The city's Open Space and Mountain Parks had 1,630 volunteers in 2022 who contributed a total of 18,184 hours of service.
2022 OSMP Impacts:
Active On-going OSMP Volunteer Programs 2022
Raptor and Bat Monitors – Spent many field hours out on the land counting and reporting on animal presence and behavior for our staff ecologists to use while managing land for these species.
Visitor Ambassador, Trail Ambassadors and Bike Ambassadors –135 volunteers shared with the public advice and safety recommendations for trail use and Natural Resource protection. As well as reported problems to staff such as down trees and fencing.
Natural Resource Stewardship groups doing invasive weed pulling work and dog poop pickups to protect our ecosystems and for native species resiliency.
Education Naturalists – leading school and community programs on specific topics while sharing their passion of OSMP.
Wellness Volunteers – including one yoga volunteer, accessible bike helpers and a new partnership working with Pathways program at Boulder Community Health where 3 of our volunteers worked to share nature as a healing environment for the community.
OSMP One-Day Volunteer Projects (ODVP) 2022
In 2022 our program offered Climate Action Projects which had an introduction to how certain restoration projects are directly linked to Climate Action and carbon sequestration. This effort was a direct implementation of the Master Plan. Climate Action ODVP were developed with workgroups and recruited outwardly on our OSMP webpage and in Count Me In Boulder, and will be reported to OSBT and in the OSMP 2022 Volunteer Report.
Trails offers community One-Day Volunteer Trail Projects, serving corporations and organizations, and 12 “Trail work Tuesdays” were a new offering and popular this season. This team also focused on closing undesignated trails system-wide with volunteer groups. Trails works closely with local special user groups ranging from BMA, FCC, VOC and BCC to name a couple. The Watershed School (Teens) joined trails for 4 days on climbing access trail restoration and learned a great deal on the importance of stewardship through service learning.
Requests for One-Day Volunteer Projects (ODVP) from businesses and organizations increased both from requests as well as from OSMP generated community-based public projects such as litter cleanups, seed collections. (Now also on agriculture lands, wetlands, and riparian areas.) In addition, several individuals made longer-term commitments to steward the land. Check out the most recent OSMP Volunteer Spotlight that features an exemplary OSMP volunteer quarterly.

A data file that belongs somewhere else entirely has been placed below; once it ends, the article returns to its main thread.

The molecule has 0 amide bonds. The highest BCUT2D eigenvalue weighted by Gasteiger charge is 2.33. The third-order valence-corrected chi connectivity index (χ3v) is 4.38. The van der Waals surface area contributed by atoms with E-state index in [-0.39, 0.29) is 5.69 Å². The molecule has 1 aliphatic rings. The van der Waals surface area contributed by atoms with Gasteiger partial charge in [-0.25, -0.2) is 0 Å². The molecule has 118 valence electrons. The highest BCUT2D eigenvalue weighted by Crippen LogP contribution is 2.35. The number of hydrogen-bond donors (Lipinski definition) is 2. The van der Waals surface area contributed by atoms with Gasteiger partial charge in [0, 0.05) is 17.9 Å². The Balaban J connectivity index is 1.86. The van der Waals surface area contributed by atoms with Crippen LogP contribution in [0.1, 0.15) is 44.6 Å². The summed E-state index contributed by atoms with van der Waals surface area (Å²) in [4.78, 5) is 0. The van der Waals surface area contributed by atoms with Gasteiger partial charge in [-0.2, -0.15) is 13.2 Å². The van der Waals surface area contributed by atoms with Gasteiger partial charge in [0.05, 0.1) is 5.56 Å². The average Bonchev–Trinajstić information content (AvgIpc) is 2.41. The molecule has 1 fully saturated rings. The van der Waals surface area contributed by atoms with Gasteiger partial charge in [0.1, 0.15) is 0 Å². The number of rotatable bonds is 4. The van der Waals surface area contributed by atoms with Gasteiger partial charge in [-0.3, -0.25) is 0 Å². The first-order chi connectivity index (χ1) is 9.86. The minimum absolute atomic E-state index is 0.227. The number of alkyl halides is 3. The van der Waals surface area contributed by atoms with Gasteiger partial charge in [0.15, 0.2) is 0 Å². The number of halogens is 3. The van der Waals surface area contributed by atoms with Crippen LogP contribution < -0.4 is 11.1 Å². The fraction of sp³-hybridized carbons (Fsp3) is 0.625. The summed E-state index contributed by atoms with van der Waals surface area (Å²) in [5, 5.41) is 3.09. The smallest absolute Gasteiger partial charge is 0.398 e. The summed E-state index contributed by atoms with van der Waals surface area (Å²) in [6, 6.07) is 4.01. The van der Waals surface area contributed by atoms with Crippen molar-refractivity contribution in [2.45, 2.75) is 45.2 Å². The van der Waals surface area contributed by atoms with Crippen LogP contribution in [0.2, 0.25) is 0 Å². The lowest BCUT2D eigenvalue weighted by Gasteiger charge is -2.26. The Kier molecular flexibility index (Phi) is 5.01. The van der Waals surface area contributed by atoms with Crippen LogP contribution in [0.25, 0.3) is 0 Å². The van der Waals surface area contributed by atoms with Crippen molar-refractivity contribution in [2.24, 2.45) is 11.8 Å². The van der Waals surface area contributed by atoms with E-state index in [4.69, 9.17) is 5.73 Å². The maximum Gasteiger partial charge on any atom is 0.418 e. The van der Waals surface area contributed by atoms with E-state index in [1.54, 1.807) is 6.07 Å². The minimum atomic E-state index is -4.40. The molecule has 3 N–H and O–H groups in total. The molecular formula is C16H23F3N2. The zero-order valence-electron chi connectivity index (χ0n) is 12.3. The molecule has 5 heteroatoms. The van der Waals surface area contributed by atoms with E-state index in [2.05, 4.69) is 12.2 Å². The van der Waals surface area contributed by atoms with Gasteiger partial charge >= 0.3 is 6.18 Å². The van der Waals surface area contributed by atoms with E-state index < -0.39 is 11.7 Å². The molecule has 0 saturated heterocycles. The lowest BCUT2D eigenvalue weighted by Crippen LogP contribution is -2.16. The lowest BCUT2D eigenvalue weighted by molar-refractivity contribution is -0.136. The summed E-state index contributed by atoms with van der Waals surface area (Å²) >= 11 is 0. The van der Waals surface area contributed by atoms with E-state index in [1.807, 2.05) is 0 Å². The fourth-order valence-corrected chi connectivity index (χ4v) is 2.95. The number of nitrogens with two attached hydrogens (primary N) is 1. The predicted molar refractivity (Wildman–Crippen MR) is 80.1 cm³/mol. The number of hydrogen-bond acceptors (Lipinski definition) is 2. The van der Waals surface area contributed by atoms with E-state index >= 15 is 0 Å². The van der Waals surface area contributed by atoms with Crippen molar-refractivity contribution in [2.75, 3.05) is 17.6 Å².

“I enjoy how grateful visitors are when you can provide them guidance on trails. It makes their experience more memorable and enjoyable. I feel they appreciate knowing there are knowledgeable and friendly "locals" ensuring everyone feels welcome on the OSMP trails.”
“Favorite moments were when we entered into rich dialog on interpretation programs and people expressed how excited they were to see the natural world (or some aspect of it) in a new and inspiring way.”
“I started volunteering with OSMP on the Bear team in 2007, because I love wildlife and I had seen many bears while hiking that year, and felt the need to educate to keep bears safe and give the public knowledge. OSMP staff has always been so supportive, so with their support and my love of educating kids, I became a volunteer naturalist in 2008 and my goal has always been to connect kids to nature. I feel at peace when I volunteer and I am appreciated by the children, teachers, families and OSMP. My love of hiking and nature led me to volunteer as a trail guide so that I could give back to the land that I appreciate so much. I like the connection with the community, and I could not do any of this without the amazing staff that have supported me for 15 years.”